Formulario 10-Q VERU INC. Para: 31 de marzo

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Si tu

VERU INC.

DECLARACIONES DE FLUJOS DE EFECTIVO CONSOLIDADAS CORTO DESCONOCIDAS

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Si tu

Si tu

Si tu

Seis meses más

Si tu

31 de marzo,

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2020

2019

ACTIVIDADES DE EXPLOTACIÓN

Pérdida anual

PS

(4,115,610)

PS

(6.182.833)

Ajustes para conciliar la pérdida neta con el flujo de efectivo de las actividades operativas:

Depreciación

74,213

84,394

La amortización de los activos intangibles

158,184

154,617

Cambio no efectivo en derechos de uso

154,325

– –

Gastos por intereses no monetarios

2,306,387

2,536,695

Pagos basados ​​en acciones

1.296.178

913.465

Impuestos sobre la renta diferido

(198,944)

24,710

Provisión para inventario desactualizado

229,047

51,924

Cambio en el valor razonable de pasivos derivados

(75,000)

403,000

Otro

7,500

122,433

Cambios en los activos y pasivos corrientes:

Aumento de reclamos

(1,837,178)

(54,603)

Incremento en inventario

(2,597,964)

(748.095)

Aumento de gastos prepagos y otros activos.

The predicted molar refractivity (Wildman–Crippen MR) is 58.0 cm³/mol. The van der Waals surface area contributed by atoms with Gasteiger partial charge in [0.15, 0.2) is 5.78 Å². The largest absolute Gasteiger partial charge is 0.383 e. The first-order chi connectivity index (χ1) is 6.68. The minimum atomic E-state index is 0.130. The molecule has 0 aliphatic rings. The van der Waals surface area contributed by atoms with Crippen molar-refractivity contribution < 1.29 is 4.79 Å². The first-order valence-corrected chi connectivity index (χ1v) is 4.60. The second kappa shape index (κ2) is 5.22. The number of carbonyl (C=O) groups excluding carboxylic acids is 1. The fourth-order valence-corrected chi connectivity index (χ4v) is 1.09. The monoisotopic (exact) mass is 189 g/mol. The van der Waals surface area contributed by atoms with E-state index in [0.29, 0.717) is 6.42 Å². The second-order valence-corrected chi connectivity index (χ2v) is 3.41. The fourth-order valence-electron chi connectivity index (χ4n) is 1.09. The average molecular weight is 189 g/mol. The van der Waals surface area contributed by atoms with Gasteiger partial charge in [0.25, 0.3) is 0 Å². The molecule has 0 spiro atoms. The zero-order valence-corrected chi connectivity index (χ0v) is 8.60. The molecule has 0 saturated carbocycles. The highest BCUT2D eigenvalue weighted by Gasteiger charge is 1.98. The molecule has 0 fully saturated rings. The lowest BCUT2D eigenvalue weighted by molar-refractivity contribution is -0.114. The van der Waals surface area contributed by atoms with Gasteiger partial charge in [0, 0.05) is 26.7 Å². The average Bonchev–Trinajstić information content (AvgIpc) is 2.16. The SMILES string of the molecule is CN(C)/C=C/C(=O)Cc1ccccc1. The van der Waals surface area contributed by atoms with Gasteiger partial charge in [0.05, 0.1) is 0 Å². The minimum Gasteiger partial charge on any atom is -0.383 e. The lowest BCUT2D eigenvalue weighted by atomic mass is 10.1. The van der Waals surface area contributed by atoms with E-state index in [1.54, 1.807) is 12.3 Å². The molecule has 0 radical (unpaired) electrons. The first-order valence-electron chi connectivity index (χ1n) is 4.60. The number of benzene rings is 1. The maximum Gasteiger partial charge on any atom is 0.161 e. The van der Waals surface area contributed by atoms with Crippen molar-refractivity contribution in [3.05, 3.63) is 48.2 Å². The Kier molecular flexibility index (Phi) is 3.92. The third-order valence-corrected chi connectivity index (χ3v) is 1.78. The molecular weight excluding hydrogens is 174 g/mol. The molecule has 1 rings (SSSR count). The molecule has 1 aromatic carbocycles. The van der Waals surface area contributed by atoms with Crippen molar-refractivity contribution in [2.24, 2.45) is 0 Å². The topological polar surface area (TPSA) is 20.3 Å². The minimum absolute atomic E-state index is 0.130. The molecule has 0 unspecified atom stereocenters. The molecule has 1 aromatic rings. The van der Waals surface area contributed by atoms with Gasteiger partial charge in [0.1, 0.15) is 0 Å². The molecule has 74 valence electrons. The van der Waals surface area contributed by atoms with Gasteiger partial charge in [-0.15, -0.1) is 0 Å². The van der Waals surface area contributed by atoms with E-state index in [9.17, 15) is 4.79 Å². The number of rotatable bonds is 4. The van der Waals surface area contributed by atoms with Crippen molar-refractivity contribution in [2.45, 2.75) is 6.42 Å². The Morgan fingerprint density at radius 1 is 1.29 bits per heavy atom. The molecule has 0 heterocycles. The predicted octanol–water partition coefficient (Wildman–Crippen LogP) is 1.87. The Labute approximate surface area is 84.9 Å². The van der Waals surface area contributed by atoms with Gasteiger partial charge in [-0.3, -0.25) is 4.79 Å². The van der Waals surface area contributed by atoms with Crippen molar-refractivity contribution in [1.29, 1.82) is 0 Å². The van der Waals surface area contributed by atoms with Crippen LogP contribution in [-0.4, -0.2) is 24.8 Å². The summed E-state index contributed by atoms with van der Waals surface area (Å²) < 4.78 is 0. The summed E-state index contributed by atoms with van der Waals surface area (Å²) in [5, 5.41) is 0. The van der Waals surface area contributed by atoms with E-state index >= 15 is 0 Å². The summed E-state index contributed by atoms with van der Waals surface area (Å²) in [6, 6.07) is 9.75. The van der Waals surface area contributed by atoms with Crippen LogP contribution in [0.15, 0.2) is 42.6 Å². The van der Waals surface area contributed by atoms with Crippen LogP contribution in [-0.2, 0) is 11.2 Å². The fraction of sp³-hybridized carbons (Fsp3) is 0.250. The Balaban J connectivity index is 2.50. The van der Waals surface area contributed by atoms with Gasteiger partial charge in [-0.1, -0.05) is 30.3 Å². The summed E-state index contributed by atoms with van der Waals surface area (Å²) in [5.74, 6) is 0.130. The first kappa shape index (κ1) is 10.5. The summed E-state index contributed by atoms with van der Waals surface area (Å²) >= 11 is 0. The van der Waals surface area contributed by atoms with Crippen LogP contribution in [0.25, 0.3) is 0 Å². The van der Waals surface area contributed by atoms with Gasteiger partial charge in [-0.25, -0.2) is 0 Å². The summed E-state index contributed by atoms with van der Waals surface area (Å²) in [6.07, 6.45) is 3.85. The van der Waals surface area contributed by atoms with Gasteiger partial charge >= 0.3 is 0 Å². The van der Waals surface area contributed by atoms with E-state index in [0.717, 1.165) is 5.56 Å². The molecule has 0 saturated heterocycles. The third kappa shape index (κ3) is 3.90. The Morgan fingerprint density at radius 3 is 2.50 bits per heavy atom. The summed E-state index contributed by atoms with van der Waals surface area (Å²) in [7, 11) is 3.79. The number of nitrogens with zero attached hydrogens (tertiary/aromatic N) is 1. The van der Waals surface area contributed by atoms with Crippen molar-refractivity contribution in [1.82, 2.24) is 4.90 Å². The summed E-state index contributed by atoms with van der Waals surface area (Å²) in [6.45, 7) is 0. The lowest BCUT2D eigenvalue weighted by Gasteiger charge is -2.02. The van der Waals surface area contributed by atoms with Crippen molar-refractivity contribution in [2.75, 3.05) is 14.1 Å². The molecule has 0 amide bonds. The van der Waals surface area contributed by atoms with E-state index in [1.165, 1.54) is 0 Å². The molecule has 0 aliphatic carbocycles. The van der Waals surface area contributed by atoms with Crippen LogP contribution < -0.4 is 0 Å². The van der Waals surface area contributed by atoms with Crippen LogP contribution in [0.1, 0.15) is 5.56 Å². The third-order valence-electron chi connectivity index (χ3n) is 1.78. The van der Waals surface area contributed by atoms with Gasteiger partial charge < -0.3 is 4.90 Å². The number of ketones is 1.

(962,470)

(73,589)

Aumento (disminución) de pasivos

1.110.928

(656,527)

Disminución de ganancias no ganadas

– –

(187, 159)

Disminución de provisiones y otros pasivos corrientes

(293,429)

(391.011)

Disminución de pasivos por arrendamientos operativos

(183,658)

– –

Efectivo generado por operaciones

(4.927.491)

(4,002,579)

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ACTIVIDADES DE INVERSION

Inversiones

(54,680)

(644)

Flujo de caja de las actividades de inversión.

(54,680)

(644)

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ACTIVIDADES DE FINANCIACIÓN

Producto de la venta de acciones en el público que ofrecen menos comisiones

– –

9,400,000

Pago de costos relacionados con ofertas públicas.

– –

(268.033)

Producto de la venta de acciones bajo un acuerdo de compra de acciones comunes

1,227,000

– –

Pagos a plazos en el acuerdo de préstamo SWK

(944,612)

(3,191,717)

Ingresos por ejercicios de opciones sobre acciones

408,632

200,000

Acuerdo de financiación de ingresos Ingresos

836.780

– –

Pagos a plazos en el acuerdo de financiación de primas

(277 965)

– –

Pago en efectivo por la porción de deuda del arrendamiento financiero

(5,302)

– –

Flujo de caja de actividades de financiamiento

1,244,533

6.140.250

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Aumento neto (disminución) en efectivo

(3.737.638)